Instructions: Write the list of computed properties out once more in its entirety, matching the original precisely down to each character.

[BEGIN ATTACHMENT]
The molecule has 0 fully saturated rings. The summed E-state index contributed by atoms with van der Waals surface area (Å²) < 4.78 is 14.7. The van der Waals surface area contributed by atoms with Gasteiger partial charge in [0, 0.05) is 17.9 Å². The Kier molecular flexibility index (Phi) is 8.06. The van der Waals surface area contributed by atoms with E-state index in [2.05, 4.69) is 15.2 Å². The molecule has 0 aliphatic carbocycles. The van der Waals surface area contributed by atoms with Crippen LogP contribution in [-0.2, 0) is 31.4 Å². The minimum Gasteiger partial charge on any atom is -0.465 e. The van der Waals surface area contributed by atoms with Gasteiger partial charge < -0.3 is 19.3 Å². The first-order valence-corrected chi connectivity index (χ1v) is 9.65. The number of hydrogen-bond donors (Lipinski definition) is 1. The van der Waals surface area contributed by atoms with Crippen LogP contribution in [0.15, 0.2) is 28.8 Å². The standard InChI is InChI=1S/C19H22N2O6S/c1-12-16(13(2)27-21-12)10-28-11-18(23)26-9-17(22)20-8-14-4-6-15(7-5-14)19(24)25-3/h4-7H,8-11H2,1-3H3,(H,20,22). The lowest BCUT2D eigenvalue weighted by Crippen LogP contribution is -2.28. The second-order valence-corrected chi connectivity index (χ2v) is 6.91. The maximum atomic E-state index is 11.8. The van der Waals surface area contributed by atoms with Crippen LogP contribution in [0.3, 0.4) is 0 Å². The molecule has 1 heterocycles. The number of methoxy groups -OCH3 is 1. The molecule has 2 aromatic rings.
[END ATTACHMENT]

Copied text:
The molecule has 0 fully saturated rings. The summed E-state index contributed by atoms with van der Waals surface area (Å²) < 4.78 is 14.7. The van der Waals surface area contributed by atoms with Gasteiger partial charge in [0, 0.05) is 17.9 Å². The Kier molecular flexibility index (Phi) is 8.06. The van der Waals surface area contributed by atoms with E-state index in [2.05, 4.69) is 15.2 Å². The molecule has 0 aliphatic carbocycles. The van der Waals surface area contributed by atoms with Crippen LogP contribution in [-0.2, 0) is 31.4 Å². The minimum Gasteiger partial charge on any atom is -0.465 e. The van der Waals surface area contributed by atoms with Gasteiger partial charge < -0.3 is 19.3 Å². The first-order valence-corrected chi connectivity index (χ1v) is 9.65. The number of hydrogen-bond donors (Lipinski definition) is 1. The van der Waals surface area contributed by atoms with Crippen LogP contribution in [0.15, 0.2) is 28.8 Å². The standard InChI is InChI=1S/C19H22N2O6S/c1-12-16(13(2)27-21-12)10-28-11-18(23)26-9-17(22)20-8-14-4-6-15(7-5-14)19(24)25-3/h4-7H,8-11H2,1-3H3,(H,20,22). The lowest BCUT2D eigenvalue weighted by Crippen LogP contribution is -2.28. The second-order valence-corrected chi connectivity index (χ2v) is 6.91. The maximum atomic E-state index is 11.8. The van der Waals surface area contributed by atoms with Crippen LogP contribution in [0.3, 0.4) is 0 Å². The molecule has 1 heterocycles. The number of methoxy groups -OCH3 is 1. The molecule has 2 aromatic rings.